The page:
Outside of My Comfort Zone
Finding Strength in Being Uncomfortable
by Asha Molock
It was eleven o’clock in the morning on September 6, 2001; that was the day and time that I started living in another world. It was a world of being constantly uncomfortable. I was just diagnosed with HIV at fifty years old. Oh, I’ve been uncomfortable before in my life, but nothing in my earlier life could have ever prepared me for being so far out of my comfort zone. I was immensely uncomfortable, ashamed and scared. Afraid of being judged, I concealed my status for ten years. I felt powerless, isolated and embarrassed. I thought people would make value-based assumptions on my life, as if I had done something wrong to contract HIV. And as a school teacher, I thought people would say, “You’re older and a teacher; you should have known better.” I definitely didn’t want any of my colleagues at the school where I taught to know about my HIV status. I remember how heartbreaking it was when another teacher was gossiped about and treated like biohazard after his HIV status was known. Witnessing that stigma made me extremely fearful that my family and friends would disown me. Sadly, I lived in this altered state of discomfited thoughts until the age of sixty. I allowed my feelings of being apprehensive about living with HIV to limit me and put me in a dark place. I didn’t want to live my life that way anymore.
It was time to live a different life. But, what kind of life could I live with HIV? I had no idea, but there had to be something better than living a stagnant life in fear. After some careful thought and conversations with my therapist, I decided to start revealing my HIV status to a few family members and then I disclosed my status publicly in a Philadelphia newspaper. Let me tell you…. talk about being uncomfortable…. bravery and strength was desperately needed after that article hit the press! Unfortunately, I learned a lot about people and their ignorant, stigmatizing viewpoints about HIV. Some of my quiet, uncomfortable thoughts were being verbalized by people. I cringed at the comments and questions, which some thought were supportive but actually made my spirit heavy. “I’m so glad you’re still alive. Who’s going to take care of your son after you’re gone?” “How did you get infected; was he gay?” I could also sense that some people felt awkward around me and were viewing me in a negative way. At one point, I thought that I had made a mistake by disclosing my HIV status, but later I discovered that it was the best decision for me. Eventually, it was empowering to turn those irritating moments into teachable moments, as I answered people with the correct information about HIV. Although disclosure was uncomfortable, I learned that being uncomfortable is not always a terrible place to be. In that place, I grew stronger, more resilient and self-assured, and the more discomfort I could handle, the more comfortable I became.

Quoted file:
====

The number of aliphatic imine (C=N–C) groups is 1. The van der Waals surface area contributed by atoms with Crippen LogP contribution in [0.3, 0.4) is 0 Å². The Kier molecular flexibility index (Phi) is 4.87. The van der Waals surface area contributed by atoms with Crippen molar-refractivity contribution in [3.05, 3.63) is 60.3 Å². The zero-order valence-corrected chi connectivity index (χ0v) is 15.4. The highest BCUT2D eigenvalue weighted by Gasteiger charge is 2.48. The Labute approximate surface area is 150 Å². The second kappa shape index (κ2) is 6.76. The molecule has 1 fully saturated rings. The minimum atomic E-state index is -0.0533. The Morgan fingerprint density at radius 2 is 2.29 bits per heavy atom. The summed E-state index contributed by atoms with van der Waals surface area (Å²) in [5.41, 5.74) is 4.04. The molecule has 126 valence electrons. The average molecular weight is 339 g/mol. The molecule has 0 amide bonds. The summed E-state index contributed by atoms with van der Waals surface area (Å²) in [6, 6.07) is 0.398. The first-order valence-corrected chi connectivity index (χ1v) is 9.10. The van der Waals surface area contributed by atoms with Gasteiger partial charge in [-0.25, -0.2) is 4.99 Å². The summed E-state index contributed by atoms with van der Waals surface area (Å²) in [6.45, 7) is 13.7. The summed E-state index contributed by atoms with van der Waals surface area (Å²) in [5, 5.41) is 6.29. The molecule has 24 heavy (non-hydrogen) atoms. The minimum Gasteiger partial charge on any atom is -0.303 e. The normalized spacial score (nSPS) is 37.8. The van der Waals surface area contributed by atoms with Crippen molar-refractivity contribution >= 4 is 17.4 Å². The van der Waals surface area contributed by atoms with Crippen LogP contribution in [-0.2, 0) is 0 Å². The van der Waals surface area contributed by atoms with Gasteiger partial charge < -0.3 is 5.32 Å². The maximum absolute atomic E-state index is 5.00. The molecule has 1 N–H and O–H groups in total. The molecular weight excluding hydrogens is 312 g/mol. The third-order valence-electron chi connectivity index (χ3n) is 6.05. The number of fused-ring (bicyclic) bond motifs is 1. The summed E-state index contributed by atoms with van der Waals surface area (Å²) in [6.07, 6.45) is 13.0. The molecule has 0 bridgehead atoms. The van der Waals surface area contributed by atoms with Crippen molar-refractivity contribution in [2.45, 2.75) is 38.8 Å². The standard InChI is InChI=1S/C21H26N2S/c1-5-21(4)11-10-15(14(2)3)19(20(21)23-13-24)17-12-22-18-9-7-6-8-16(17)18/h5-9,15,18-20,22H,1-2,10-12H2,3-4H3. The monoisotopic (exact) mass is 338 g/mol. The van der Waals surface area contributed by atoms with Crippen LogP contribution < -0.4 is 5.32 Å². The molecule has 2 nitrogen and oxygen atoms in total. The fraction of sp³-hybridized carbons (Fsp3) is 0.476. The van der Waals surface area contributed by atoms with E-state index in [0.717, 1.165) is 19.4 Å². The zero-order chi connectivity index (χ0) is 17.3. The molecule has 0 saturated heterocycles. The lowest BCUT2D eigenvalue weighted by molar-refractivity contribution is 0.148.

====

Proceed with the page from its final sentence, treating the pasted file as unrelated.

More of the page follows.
I promised myself that I would never shy away from any challenging situation in my life; doing so would prevent me from having the experiences that I needed and would also block an opportunity for me to have a lesson in courage.
So, contracting HIV and being uncomfortable helped me to realize my true strength and capabilities, which was the beginning of living the life that I deserved.
Now, I embrace discomfort and challenge myself to try new things, which builds my confidence and makes me even stronger. Especially things that have always frightened me, such as: public speaking, writing and telling my story, learning to swim, zip lining, and my latest challenge, pole fitness at the age of sixty-eight. I’m the oldest person in the class, clearly out of my comfort zone but loving it!
I think as long as I’m living with HIV there may always be something for me to feel uncomfortable about: HIV stigma, discrimination, criminalization and the rejection from those who are afraid to date me because of my HIV status.
But, I can deal with that because there is no other place that I would rather be than uncomfortable, for I know that being comfortable is not enough. It’s too safe and there are no lessons to learn and no growth to measure. Living with HIV has certainly taught me that whenever I encounter something that makes me feel uneasy, instead of being afraid, to face it, roll up my sleeves, handle my business, then live my life!
Asha Molock is a retired Philadelphia School District teacher and award-winning author of two books, Gaining Strength From Weakness and The Underground Woman: From Prisoner to Freedom. Visit her blog at https://undergroundwomanblog.com